Well-meaning people should not allow themselves to be used as tools by those with ulterior motives. This applies to both the Israeli supporters and their critics.
In 1956 the British and French hatched a secret plan to get the Israelis to start a war with Egypt, so that Britain could seize the Suez Canal on the pretext of protecting the waterway by keeping the two warring sides apart. British prime minister Anthony Eden lied shamelessly to the House of Commons about his outrageous behaviour.
John Foster Dulles, the secretary of state under US president Dwight Eisenhower pulled the rug from under the British. The Americans threatened to undermine the British pound if Britain did not stop the aggression.
The British backed off. The implications for the Middle East were long term, but there were reverberations in Ireland, too. The future British prime minister Ted Heath was the chief whip of the Eden government in 1956.
EDEN and company should have been charged with war crimes for starting that conflict in the Middle East. He was forced out of politics, but Heath stayed on to become prime minister and preside over the government that was responsible for the Bloody Sunday massacre in Northern Ireland in January 1972.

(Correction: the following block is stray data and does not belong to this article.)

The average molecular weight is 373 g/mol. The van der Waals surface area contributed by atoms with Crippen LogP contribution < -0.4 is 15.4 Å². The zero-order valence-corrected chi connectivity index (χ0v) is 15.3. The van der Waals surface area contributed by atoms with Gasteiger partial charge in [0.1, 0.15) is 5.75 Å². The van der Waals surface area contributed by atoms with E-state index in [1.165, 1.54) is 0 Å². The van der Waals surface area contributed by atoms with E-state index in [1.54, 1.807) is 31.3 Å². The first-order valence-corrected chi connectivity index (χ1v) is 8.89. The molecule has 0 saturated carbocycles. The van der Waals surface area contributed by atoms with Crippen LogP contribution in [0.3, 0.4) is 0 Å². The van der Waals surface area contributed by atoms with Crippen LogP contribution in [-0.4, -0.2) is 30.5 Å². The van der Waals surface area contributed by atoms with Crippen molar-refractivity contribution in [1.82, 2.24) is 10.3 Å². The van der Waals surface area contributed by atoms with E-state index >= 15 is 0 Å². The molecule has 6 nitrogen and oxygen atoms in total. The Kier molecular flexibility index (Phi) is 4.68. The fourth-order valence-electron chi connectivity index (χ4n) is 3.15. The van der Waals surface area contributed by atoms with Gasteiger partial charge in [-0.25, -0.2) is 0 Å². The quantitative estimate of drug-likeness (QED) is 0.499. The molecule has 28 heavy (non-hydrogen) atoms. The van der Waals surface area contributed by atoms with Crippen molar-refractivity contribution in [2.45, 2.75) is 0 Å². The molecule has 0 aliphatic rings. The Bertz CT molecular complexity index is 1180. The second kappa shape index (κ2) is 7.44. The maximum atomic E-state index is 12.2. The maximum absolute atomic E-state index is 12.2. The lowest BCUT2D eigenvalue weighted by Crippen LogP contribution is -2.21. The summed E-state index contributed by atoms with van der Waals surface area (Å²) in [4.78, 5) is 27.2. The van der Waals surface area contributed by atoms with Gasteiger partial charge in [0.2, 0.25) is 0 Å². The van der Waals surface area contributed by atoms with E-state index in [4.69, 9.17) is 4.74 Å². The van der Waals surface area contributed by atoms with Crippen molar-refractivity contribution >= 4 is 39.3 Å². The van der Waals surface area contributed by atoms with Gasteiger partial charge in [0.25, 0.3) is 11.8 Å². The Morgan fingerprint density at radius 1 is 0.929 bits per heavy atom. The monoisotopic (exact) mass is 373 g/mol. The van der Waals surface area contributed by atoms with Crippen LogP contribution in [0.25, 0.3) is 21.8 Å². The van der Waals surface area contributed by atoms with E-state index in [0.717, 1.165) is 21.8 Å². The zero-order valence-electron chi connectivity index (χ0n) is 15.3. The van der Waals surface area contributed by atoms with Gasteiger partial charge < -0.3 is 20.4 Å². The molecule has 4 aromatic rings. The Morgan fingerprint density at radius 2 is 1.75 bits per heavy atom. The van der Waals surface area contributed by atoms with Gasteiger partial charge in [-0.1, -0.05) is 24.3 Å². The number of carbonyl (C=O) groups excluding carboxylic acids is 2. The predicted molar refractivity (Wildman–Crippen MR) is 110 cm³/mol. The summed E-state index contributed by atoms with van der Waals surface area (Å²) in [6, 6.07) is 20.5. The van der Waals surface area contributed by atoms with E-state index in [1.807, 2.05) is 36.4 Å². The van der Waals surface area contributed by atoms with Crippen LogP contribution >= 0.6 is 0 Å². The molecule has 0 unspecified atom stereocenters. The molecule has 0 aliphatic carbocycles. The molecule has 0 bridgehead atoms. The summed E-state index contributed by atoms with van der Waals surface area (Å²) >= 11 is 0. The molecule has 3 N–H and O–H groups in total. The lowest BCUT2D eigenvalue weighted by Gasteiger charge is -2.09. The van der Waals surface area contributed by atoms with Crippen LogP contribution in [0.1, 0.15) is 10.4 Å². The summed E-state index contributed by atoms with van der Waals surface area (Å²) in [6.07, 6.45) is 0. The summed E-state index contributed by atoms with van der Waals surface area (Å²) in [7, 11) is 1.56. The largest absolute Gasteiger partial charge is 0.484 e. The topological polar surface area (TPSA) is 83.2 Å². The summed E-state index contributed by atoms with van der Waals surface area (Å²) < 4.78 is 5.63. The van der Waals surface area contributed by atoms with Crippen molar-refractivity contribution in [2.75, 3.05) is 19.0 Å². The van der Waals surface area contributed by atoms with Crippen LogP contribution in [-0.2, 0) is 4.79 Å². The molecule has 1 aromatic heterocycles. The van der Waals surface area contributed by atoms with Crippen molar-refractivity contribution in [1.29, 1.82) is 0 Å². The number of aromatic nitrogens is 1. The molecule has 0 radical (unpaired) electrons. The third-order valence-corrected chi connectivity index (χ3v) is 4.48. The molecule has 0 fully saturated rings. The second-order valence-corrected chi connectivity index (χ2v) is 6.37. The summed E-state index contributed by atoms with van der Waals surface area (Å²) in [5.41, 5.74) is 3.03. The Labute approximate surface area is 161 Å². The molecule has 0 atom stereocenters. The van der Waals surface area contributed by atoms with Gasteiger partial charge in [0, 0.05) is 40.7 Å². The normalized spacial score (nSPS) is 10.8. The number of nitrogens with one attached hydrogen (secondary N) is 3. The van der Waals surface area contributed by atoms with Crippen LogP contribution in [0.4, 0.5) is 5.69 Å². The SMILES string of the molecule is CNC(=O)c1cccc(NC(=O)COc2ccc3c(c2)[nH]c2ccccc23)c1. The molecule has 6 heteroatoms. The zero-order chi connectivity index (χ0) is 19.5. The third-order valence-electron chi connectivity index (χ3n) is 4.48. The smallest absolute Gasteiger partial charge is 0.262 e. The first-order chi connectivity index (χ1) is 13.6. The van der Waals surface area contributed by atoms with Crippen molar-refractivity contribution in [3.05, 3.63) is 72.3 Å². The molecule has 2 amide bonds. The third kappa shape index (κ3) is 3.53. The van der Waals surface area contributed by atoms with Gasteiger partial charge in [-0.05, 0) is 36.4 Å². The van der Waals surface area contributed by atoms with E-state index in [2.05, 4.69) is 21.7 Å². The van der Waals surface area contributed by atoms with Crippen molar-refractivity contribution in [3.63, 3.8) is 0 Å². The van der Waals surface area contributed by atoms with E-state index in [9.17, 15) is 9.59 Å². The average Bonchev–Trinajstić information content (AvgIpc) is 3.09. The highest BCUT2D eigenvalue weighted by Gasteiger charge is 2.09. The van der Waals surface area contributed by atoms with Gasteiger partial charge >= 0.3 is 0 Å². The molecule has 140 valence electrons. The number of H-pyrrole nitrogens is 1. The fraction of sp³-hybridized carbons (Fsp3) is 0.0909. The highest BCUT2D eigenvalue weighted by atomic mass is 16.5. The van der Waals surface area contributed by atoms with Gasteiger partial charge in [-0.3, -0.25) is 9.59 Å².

If those responsible for the Suez debacle had been held accountable, would Ted Heath have survived politically and would the second Bloody Sunday have happened?
Confrontation breeds conflict which takes on a life of its own.
The EU could play a major role in persuading the Israelis that it is in their own interest to ensure the mistreatment of the Palestinians is stopped. If it requires an international boycott of all Israeli exports to bring them to their senses, so be it.
John Foster Dulles was reputed to have said he could not understand why the Arabs and Israelis could not settle their differences in a Christian spirit. On this island, we had Christians at each other throats in Northern Ireland.
As the Rachael Corrie was heading for Gaza on Thursday, Ian Paisley was in the Distinguished Visitors Gallery in Dáil. That would have been unthinkable 10 years ago.
George Mitchell, who played a vital role in the Northern Ireland peace process, should be supported in his efforts in the Middle East. And we should be particularly suspicious of anyone who would try to use events in that troubled area to divert attention from our own difficulties here. There is too much posturing.